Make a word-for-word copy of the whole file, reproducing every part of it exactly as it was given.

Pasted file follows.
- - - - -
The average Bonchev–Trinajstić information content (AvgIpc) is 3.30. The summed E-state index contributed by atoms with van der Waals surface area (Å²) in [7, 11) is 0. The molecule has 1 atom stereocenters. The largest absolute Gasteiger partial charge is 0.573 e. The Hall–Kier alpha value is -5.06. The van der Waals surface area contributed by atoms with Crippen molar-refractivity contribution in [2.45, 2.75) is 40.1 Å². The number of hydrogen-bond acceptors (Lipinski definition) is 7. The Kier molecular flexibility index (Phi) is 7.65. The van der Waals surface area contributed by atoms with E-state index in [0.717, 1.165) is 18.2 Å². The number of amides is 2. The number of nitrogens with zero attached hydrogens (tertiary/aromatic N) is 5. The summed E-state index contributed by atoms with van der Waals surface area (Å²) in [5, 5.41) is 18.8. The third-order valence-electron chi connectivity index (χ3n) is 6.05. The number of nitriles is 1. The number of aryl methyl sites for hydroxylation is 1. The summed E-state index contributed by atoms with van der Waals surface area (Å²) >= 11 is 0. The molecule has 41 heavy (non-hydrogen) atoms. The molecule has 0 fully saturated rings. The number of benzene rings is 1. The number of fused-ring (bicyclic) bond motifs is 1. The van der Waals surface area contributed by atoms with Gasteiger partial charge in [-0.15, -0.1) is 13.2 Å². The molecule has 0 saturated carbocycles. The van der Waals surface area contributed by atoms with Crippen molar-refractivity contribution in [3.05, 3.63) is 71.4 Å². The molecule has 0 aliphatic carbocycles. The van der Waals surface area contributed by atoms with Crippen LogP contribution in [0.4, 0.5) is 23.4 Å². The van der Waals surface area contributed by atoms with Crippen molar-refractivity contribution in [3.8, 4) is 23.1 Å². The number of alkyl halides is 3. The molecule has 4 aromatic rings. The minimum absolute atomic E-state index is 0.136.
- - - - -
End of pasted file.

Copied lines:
The average Bonchev–Trinajstić information content (AvgIpc) is 3.30. The summed E-state index contributed by atoms with van der Waals surface area (Å²) in [7, 11) is 0. The molecule has 1 atom stereocenters. The largest absolute Gasteiger partial charge is 0.573 e. The Hall–Kier alpha value is -5.06. The van der Waals surface area contributed by atoms with Crippen molar-refractivity contribution in [2.45, 2.75) is 40.1 Å². The number of hydrogen-bond acceptors (Lipinski definition) is 7. The Kier molecular flexibility index (Phi) is 7.65. The van der Waals surface area contributed by atoms with E-state index in [0.717, 1.165) is 18.2 Å². The number of amides is 2. The number of nitrogens with zero attached hydrogens (tertiary/aromatic N) is 5. The summed E-state index contributed by atoms with van der Waals surface area (Å²) in [5, 5.41) is 18.8. The third-order valence-electron chi connectivity index (χ3n) is 6.05. The number of nitriles is 1. The number of aryl methyl sites for hydroxylation is 1. The summed E-state index contributed by atoms with van der Waals surface area (Å²) >= 11 is 0. The molecule has 41 heavy (non-hydrogen) atoms. The molecule has 0 fully saturated rings. The number of benzene rings is 1. The number of fused-ring (bicyclic) bond motifs is 1. The van der Waals surface area contributed by atoms with Gasteiger partial charge in [-0.15, -0.1) is 13.2 Å². The molecule has 0 saturated carbocycles. The van der Waals surface area contributed by atoms with Crippen molar-refractivity contribution in [3.05, 3.63) is 71.4 Å². The molecule has 0 aliphatic carbocycles. The van der Waals surface area contributed by atoms with Crippen LogP contribution in [0.4, 0.5) is 23.4 Å². The van der Waals surface area contributed by atoms with Crippen molar-refractivity contribution in [3.8, 4) is 23.1 Å². The number of alkyl halides is 3. The molecule has 4 aromatic rings. The minimum absolute atomic E-state index is 0.136.